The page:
I have some right here if you need any." I just broke up laughing, and we both agreed that that was really the most important question. After that, I knew all would be well.

Caitlin Williams

Thanks a Lot

In early January, I walked toward Coolidge Corner as rush-hour car and pedestrian traffic bustled along. I drew a lot of smiles, perhaps because I was carrying a gift I'd just bought for my wife - a 5-foot-tall stuffed giraffe. After enough attention, I decided to duck the packed corner of Harvard and Beacon streets. I cut between the Coolidge Corner Theatre and a CVS, and seeing the alley empty, tried to sneak through unobtrusively. As I passed the theater entrance, a crackling voice boomed from the speaker in the box-office window: "Nice giraffe!" Indeed. My wife thought so, too.

Geoff Kronik

This Tale ran in our December 2 issue. We're running it again because of a response we received shortly after.

A Flat Tire, and a Rainy Day Friend

I was driving eastbound on Route 9 in Newton when I hit a deep pothole, ruining my right front tire. I pulled off the road in front of the Atrium Mall and went inside. A young employee at one of the businesses said, "I'll change your tire!" It was raining, but he came out, and in 20 minutes I was on my way. His name was Tommy, and he was from Atlanta. His mother raised a good son.

Helayne Kaplan

I am the "Rainy Day Friend" in your December 2, 2007, issue. I am a recent veteran of the United States Navy, and I'm writing to thank Helayne Kaplan. I don't help people for the recognition, but this mention gives me a shred of hope that people do appreciate when someone is helping them. I work at the Cheesecake Factory at the Atrium Mall. It's my second job. I got out of the Navy in 2004, and I got a job at Children's Hospital in 2005. I used part of my GI Bill to go to school in 2005. I got robbed in Dorchester, where I lived, and I had to use my GI Bill money to move to Coolidge Corner. It took me from 2006 up until a few weeks ago to pay Boston University back the money I used to move to Brookline, where it's safer. I don't qualify for financial aid, which pretty much forces me to work two and three jobs.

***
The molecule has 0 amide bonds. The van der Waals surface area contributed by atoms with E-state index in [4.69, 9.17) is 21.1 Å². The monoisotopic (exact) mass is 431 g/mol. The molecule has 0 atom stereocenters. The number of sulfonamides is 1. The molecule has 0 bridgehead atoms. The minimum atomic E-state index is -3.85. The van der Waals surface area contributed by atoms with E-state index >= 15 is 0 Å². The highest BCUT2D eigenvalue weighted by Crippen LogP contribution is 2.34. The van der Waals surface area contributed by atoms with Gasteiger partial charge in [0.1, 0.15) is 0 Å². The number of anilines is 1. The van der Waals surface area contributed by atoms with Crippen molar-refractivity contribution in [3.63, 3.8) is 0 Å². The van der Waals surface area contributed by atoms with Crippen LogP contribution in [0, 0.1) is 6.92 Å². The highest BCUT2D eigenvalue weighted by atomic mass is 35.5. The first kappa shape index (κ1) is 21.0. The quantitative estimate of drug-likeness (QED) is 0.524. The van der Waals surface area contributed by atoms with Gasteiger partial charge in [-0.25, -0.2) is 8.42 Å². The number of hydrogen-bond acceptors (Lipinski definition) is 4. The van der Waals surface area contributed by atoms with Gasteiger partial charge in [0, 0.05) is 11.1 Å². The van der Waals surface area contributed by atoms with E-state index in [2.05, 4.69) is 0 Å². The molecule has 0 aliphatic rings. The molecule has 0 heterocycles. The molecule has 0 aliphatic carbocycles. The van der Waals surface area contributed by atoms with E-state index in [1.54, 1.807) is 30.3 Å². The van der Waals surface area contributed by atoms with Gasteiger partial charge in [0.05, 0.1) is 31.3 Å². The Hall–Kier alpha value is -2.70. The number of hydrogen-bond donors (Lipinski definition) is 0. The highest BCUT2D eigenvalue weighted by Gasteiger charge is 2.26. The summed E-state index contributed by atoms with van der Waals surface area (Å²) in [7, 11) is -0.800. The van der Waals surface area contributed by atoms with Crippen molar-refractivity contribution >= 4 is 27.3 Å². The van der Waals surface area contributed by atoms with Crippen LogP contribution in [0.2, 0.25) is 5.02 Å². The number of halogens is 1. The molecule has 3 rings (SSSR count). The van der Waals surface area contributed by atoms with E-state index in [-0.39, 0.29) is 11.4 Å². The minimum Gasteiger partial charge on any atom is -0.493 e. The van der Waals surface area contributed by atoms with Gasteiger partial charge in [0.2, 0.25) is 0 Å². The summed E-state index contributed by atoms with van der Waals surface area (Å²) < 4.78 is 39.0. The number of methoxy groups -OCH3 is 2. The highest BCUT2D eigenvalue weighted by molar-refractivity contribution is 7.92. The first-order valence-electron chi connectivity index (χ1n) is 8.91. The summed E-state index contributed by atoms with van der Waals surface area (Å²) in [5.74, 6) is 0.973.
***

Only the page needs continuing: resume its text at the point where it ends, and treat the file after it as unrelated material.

My point is, had I not gone through what I had gone through with the GI Bill and the robbery in Dorchester and everything, I would not have been there to change Ms. Kaplan's tire. I guess, in the end, everything happens for the best.

Tommy Lee Jenkins III

Please keep your strange-but-true stories coming! E-mail them to

(Illustrations by Ryan O'Rourke)